May 2006
Volume 47, Issue 13
ARVO Annual Meeting Abstract  |   May 2006
Development of Directional Selectivity of Mouse Retinal Ganglion Cells
Author Affiliations & Notes
  • H. Chen
    Ophthalmology, Yale University, New Haven, CT
  • N. Tian
    Ophthalmology, Yale University, New Haven, CT
  • Footnotes
    Commercial Relationships  H. Chen, None; N. Tian, None.
  • Footnotes
    Support  NIH R01 EY12345 and RPB
Investigative Ophthalmology & Visual Science May 2006, Vol.47, 3103. doi:
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      H. Chen, N. Tian; Development of Directional Selectivity of Mouse Retinal Ganglion Cells . Invest. Ophthalmol. Vis. Sci. 2006;47(13):3103.

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      © ARVO (1962-2015); The Authors (2016-present)

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Purpose: : The goals of this study are to determine the developmental profile of directional selectivity (DS) of retinal ganglion cells (RGCs), and the roles of visual stimulation in the maturation of DS.

Methods: : Multielectrode array was used to record the action potentials of mouse RGCs evoked by moving bar stimuli. A white rectangular bar, which moves upon black background and perpendicularly to its long axis in 12 directions at 30º intervals, was used to evoke RGC light responses. The directional selectivity index (DSI) was defined as (Rpreferred–Rnull)/ (Rpreferred+Rnull), and was calculated for both the leading and trailing edge (ON and OFF) responses, respectively.

Results: : To determine whether the DS of RGCs is developmentally regulated, we recorded RGCs light responses before and two weeks after eye–opening. The average DSI of ON–OFF RGCs increased from 0.246±0.008 (ON response) and 0.198±0.007 (OFF response) at P12 to 0.329±0.016 (ON response) and 0.307±0.015 (OFF response) at P30 (p<0.0001, for both ON and OFF response). However, the DSIs of ON and OFF RGCs have no significant change after eye–opening. To examine whether visual stimulation is required for the developmental change of DS, we compared the DSI of RGCs from mice raised in constant darkness from birth with age–matched controls. Our data showed that the average DSI of OFF response of ON–OFF RGCs in dark reared mice is smaller than that of age–matched controls (0.266±0.012 vs. 0.307±0.015, p<0.05), but larger than P12–aged mice raised under cyclic light/dark conditions. The DSIs of ON response of ON–OFF RGCs, ON RGCs and OFF RGCs are similar to that of age–matched controls.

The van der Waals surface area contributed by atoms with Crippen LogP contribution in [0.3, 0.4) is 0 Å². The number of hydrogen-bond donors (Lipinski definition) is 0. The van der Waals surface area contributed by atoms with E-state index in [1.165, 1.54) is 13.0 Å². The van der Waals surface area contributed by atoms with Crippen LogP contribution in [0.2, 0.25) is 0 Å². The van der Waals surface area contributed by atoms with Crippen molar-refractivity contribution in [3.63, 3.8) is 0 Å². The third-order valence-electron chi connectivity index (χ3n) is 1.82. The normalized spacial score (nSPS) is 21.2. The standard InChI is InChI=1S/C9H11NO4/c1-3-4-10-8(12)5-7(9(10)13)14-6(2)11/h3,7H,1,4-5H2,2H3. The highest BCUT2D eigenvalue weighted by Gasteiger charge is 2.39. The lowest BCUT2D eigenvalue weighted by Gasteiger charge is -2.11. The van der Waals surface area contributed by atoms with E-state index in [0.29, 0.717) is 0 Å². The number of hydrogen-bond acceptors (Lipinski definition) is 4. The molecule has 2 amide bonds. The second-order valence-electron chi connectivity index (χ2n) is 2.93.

Conclusions: : The DS of ON–OFF RGCs continuously develops after eye–opening. Visual deprivation seems to selectively prevent the maturational changes of DS of OFF response in ON–OFF RGCs.

Keywords: retina: proximal (bipolar, amacrine, and ganglion cells) • retinal connections, networks, circuitry • retinal development 

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